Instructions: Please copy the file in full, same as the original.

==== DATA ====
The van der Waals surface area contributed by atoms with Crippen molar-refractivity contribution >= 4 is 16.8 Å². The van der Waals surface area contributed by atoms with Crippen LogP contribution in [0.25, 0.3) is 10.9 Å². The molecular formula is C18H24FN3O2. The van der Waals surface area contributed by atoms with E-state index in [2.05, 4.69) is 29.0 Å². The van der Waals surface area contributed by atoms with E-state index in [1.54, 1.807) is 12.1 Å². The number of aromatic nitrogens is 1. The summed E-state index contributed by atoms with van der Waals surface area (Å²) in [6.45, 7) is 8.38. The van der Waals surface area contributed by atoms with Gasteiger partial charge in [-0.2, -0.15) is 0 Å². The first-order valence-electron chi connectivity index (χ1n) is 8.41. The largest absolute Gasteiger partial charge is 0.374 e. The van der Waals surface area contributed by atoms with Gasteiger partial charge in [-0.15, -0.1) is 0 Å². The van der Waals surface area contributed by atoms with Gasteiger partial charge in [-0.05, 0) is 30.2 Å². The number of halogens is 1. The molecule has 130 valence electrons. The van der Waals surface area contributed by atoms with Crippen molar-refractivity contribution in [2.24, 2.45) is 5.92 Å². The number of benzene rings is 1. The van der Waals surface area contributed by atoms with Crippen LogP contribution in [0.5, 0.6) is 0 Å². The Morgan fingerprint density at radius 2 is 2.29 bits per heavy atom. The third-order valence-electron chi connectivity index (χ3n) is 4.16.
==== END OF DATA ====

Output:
The van der Waals surface area contributed by atoms with Crippen molar-refractivity contribution >= 4 is 16.8 Å². The van der Waals surface area contributed by atoms with Crippen LogP contribution in [0.25, 0.3) is 10.9 Å². The molecular formula is C18H24FN3O2. The van der Waals surface area contributed by atoms with E-state index in [2.05, 4.69) is 29.0 Å². The van der Waals surface area contributed by atoms with E-state index in [1.54, 1.807) is 12.1 Å². The number of aromatic nitrogens is 1. The summed E-state index contributed by atoms with van der Waals surface area (Å²) in [6.45, 7) is 8.38. The van der Waals surface area contributed by atoms with Gasteiger partial charge in [-0.2, -0.15) is 0 Å². The first-order valence-electron chi connectivity index (χ1n) is 8.41. The largest absolute Gasteiger partial charge is 0.374 e. The van der Waals surface area contributed by atoms with Gasteiger partial charge in [-0.15, -0.1) is 0 Å². The van der Waals surface area contributed by atoms with Gasteiger partial charge in [-0.05, 0) is 30.2 Å². The number of halogens is 1. The molecule has 130 valence electrons. The van der Waals surface area contributed by atoms with Crippen molar-refractivity contribution in [2.24, 2.45) is 5.92 Å². The number of benzene rings is 1. The van der Waals surface area contributed by atoms with Crippen LogP contribution in [0.5, 0.6) is 0 Å². The Morgan fingerprint density at radius 2 is 2.29 bits per heavy atom. The third-order valence-electron chi connectivity index (χ3n) is 4.16.